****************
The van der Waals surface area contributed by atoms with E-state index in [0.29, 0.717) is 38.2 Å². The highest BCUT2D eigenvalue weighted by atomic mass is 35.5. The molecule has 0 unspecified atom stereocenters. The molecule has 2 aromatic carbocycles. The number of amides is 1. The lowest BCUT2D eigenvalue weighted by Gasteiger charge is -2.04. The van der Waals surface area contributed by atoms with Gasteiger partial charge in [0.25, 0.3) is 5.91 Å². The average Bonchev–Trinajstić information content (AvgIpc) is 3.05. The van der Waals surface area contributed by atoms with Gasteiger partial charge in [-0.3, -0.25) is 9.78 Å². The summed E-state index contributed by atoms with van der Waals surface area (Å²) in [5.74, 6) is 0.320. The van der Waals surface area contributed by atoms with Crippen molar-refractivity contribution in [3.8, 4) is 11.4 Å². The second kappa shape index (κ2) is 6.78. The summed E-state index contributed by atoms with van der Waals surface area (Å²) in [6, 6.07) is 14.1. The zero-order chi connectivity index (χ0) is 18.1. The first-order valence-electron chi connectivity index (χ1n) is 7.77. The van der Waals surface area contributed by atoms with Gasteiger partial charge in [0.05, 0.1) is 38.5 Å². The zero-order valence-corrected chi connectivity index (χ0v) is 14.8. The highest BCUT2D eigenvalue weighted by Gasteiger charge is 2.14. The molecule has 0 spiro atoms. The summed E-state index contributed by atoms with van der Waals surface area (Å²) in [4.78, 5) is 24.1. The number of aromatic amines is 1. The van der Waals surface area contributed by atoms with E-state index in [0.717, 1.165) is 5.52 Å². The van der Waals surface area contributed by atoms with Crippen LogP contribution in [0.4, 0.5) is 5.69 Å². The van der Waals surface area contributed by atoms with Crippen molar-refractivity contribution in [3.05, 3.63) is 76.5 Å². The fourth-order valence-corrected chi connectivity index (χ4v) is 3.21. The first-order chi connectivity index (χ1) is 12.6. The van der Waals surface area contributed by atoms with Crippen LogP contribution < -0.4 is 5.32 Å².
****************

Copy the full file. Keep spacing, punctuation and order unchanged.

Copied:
The van der Waals surface area contributed by atoms with E-state index in [0.29, 0.717) is 38.2 Å². The highest BCUT2D eigenvalue weighted by atomic mass is 35.5. The molecule has 0 unspecified atom stereocenters. The molecule has 2 aromatic carbocycles. The number of amides is 1. The lowest BCUT2D eigenvalue weighted by Gasteiger charge is -2.04. The van der Waals surface area contributed by atoms with Gasteiger partial charge in [0.25, 0.3) is 5.91 Å². The average Bonchev–Trinajstić information content (AvgIpc) is 3.05. The van der Waals surface area contributed by atoms with Gasteiger partial charge in [-0.3, -0.25) is 9.78 Å². The summed E-state index contributed by atoms with van der Waals surface area (Å²) in [5.74, 6) is 0.320. The van der Waals surface area contributed by atoms with Crippen molar-refractivity contribution in [3.8, 4) is 11.4 Å². The second kappa shape index (κ2) is 6.78. The summed E-state index contributed by atoms with van der Waals surface area (Å²) in [6, 6.07) is 14.1. The zero-order chi connectivity index (χ0) is 18.1. The first-order valence-electron chi connectivity index (χ1n) is 7.77. The van der Waals surface area contributed by atoms with Gasteiger partial charge in [0.05, 0.1) is 38.5 Å². The zero-order valence-corrected chi connectivity index (χ0v) is 14.8. The highest BCUT2D eigenvalue weighted by Gasteiger charge is 2.14. The molecule has 0 spiro atoms. The summed E-state index contributed by atoms with van der Waals surface area (Å²) in [4.78, 5) is 24.1. The number of aromatic amines is 1. The van der Waals surface area contributed by atoms with E-state index in [0.717, 1.165) is 5.52 Å². The van der Waals surface area contributed by atoms with Crippen LogP contribution in [0.4, 0.5) is 5.69 Å². The van der Waals surface area contributed by atoms with Crippen molar-refractivity contribution in [3.05, 3.63) is 76.5 Å². The fourth-order valence-corrected chi connectivity index (χ4v) is 3.21. The first-order chi connectivity index (χ1) is 12.6. The van der Waals surface area contributed by atoms with Crippen LogP contribution < -0.4 is 5.32 Å².